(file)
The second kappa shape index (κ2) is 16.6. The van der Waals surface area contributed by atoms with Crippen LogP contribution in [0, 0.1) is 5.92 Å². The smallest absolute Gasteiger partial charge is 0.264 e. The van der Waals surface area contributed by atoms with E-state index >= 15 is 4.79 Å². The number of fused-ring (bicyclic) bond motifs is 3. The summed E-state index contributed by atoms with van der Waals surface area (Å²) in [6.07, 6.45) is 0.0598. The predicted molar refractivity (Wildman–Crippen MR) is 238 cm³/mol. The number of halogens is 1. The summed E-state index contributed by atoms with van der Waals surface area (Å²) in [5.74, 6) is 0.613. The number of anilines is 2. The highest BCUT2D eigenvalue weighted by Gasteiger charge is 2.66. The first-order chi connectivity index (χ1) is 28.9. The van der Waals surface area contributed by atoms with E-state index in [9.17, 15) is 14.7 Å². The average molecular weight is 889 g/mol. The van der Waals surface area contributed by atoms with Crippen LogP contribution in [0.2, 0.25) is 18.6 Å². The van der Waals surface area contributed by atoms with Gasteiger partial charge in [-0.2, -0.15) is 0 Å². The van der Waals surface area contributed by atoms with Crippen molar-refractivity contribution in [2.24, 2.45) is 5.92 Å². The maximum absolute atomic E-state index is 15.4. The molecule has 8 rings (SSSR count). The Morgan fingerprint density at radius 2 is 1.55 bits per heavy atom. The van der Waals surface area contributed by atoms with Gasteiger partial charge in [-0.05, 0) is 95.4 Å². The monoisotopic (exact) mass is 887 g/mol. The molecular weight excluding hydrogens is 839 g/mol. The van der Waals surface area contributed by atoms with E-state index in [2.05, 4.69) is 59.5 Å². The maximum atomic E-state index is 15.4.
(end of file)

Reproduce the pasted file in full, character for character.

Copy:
The second kappa shape index (κ2) is 16.6. The van der Waals surface area contributed by atoms with Crippen LogP contribution in [0, 0.1) is 5.92 Å². The smallest absolute Gasteiger partial charge is 0.264 e. The van der Waals surface area contributed by atoms with E-state index >= 15 is 4.79 Å². The number of fused-ring (bicyclic) bond motifs is 3. The summed E-state index contributed by atoms with van der Waals surface area (Å²) in [6.07, 6.45) is 0.0598. The predicted molar refractivity (Wildman–Crippen MR) is 238 cm³/mol. The number of halogens is 1. The summed E-state index contributed by atoms with van der Waals surface area (Å²) in [5.74, 6) is 0.613. The number of anilines is 2. The highest BCUT2D eigenvalue weighted by Gasteiger charge is 2.66. The first-order chi connectivity index (χ1) is 28.9. The van der Waals surface area contributed by atoms with E-state index in [9.17, 15) is 14.7 Å². The average molecular weight is 889 g/mol. The van der Waals surface area contributed by atoms with Crippen LogP contribution in [0.2, 0.25) is 18.6 Å². The van der Waals surface area contributed by atoms with Gasteiger partial charge in [-0.2, -0.15) is 0 Å². The van der Waals surface area contributed by atoms with Crippen molar-refractivity contribution in [2.24, 2.45) is 5.92 Å². The maximum absolute atomic E-state index is 15.4. The molecule has 8 rings (SSSR count). The Morgan fingerprint density at radius 2 is 1.55 bits per heavy atom. The van der Waals surface area contributed by atoms with Gasteiger partial charge in [-0.05, 0) is 95.4 Å². The monoisotopic (exact) mass is 887 g/mol. The molecular weight excluding hydrogens is 839 g/mol. The van der Waals surface area contributed by atoms with E-state index in [2.05, 4.69) is 59.5 Å². The maximum atomic E-state index is 15.4.